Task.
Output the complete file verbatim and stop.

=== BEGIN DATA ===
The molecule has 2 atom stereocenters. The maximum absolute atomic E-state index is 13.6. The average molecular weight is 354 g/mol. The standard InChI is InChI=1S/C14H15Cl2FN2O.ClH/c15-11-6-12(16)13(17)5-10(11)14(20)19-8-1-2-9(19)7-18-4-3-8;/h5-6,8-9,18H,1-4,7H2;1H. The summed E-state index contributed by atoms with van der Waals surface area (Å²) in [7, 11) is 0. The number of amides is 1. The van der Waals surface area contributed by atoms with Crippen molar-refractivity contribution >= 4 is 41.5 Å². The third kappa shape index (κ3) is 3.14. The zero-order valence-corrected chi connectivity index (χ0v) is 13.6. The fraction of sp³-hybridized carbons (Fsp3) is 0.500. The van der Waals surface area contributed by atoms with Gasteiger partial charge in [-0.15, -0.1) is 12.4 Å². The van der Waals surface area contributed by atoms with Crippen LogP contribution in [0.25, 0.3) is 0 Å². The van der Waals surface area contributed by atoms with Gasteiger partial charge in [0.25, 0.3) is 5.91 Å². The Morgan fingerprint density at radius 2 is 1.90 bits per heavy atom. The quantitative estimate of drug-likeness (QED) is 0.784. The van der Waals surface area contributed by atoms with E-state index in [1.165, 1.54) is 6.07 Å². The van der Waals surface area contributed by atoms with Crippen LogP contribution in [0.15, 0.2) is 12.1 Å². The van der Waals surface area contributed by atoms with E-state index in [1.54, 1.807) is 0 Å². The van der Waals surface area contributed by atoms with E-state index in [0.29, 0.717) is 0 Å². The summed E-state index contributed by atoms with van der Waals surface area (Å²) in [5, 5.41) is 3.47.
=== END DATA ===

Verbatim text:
The molecule has 2 atom stereocenters. The maximum absolute atomic E-state index is 13.6. The average molecular weight is 354 g/mol. The standard InChI is InChI=1S/C14H15Cl2FN2O.ClH/c15-11-6-12(16)13(17)5-10(11)14(20)19-8-1-2-9(19)7-18-4-3-8;/h5-6,8-9,18H,1-4,7H2;1H. The summed E-state index contributed by atoms with van der Waals surface area (Å²) in [7, 11) is 0. The number of amides is 1. The van der Waals surface area contributed by atoms with Crippen molar-refractivity contribution >= 4 is 41.5 Å². The third kappa shape index (κ3) is 3.14. The zero-order valence-corrected chi connectivity index (χ0v) is 13.6. The fraction of sp³-hybridized carbons (Fsp3) is 0.500. The van der Waals surface area contributed by atoms with Gasteiger partial charge in [-0.15, -0.1) is 12.4 Å². The van der Waals surface area contributed by atoms with Crippen LogP contribution in [0.25, 0.3) is 0 Å². The van der Waals surface area contributed by atoms with Gasteiger partial charge in [0.25, 0.3) is 5.91 Å². The Morgan fingerprint density at radius 2 is 1.90 bits per heavy atom. The quantitative estimate of drug-likeness (QED) is 0.784. The van der Waals surface area contributed by atoms with E-state index in [1.165, 1.54) is 6.07 Å². The van der Waals surface area contributed by atoms with Crippen LogP contribution in [0.15, 0.2) is 12.1 Å². The van der Waals surface area contributed by atoms with E-state index in [1.54, 1.807) is 0 Å². The van der Waals surface area contributed by atoms with E-state index in [0.29, 0.717) is 0 Å². The summed E-state index contributed by atoms with van der Waals surface area (Å²) in [5, 5.41) is 3.47.